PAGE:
Purpose: To evaluate the nanoparticle tracking analysis (NTA) technique, compare it with dynamic light scattering (DLS) and test its performance in characterizing drug delivery nanoparticles and protein aggregates.
Methods: Standard polystyrene beads of sizes ranging from 60 to 1,000 nm and physical mixtures thereof were analyzed with NTA and DLS. The influence of different ratios of particle populations was tested. Drug delivery nanoparticles and protein aggregates were analyzed by NTA and DLS. Live monitoring of heat-induced protein aggregation was performed with NTA.
Results: NTA was shown to accurately analyze the size distribution of monodisperse and polydisperse samples. Sample visualization and individual particle tracking are features that enable a thorough size distribution analysis. The presence of small amounts of large (1,000 nm) particles generally does not compromise the accuracy of NTA measurements, and a broad range of population ratios can easily be detected and accurately sized. NTA proved to be suitable to characterize drug delivery nanoparticles and protein aggregates, complementing DLS. Live monitoring of heat-induced protein aggregation provides information about aggregation kinetics and size of submicron aggregates.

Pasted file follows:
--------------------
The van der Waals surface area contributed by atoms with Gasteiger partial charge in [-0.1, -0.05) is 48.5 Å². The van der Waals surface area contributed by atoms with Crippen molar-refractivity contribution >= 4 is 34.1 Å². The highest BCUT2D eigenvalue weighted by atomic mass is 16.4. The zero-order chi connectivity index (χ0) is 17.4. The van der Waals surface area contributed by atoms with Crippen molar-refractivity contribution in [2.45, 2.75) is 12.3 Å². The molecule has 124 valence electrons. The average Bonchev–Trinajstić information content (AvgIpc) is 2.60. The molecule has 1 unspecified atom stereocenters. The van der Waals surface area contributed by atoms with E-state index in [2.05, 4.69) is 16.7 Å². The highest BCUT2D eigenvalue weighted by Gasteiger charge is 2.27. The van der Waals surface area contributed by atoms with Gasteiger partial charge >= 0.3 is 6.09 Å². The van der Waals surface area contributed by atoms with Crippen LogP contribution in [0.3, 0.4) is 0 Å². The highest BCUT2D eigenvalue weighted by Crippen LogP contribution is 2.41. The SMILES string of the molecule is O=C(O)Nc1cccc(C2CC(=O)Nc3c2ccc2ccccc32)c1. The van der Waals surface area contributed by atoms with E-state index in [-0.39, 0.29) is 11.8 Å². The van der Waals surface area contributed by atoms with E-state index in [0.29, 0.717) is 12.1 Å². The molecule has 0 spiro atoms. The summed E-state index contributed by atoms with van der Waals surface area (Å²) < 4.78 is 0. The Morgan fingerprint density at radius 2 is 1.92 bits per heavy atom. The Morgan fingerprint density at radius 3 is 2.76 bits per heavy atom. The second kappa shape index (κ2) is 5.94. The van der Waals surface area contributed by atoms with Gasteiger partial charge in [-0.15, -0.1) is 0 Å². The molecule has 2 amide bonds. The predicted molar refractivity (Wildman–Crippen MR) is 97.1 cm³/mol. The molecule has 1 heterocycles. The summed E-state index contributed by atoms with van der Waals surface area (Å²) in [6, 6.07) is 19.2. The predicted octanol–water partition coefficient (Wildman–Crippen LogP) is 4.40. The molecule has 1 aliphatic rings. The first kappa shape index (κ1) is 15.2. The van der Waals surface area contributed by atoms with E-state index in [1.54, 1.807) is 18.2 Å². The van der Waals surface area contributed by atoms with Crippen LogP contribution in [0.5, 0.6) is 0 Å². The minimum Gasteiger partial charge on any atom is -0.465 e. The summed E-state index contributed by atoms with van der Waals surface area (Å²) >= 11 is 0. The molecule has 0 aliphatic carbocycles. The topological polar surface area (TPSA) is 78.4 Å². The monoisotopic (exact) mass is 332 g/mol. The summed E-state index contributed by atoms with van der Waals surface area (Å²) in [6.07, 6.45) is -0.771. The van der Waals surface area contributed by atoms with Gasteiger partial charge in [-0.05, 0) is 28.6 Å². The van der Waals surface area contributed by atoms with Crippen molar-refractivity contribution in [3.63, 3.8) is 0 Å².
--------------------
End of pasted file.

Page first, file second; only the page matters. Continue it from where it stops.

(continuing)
Conclusion: NTA is a powerful characterization technique that complements DLS and is particularly valuable for analyzing polydisperse nanosized particles and protein aggregates.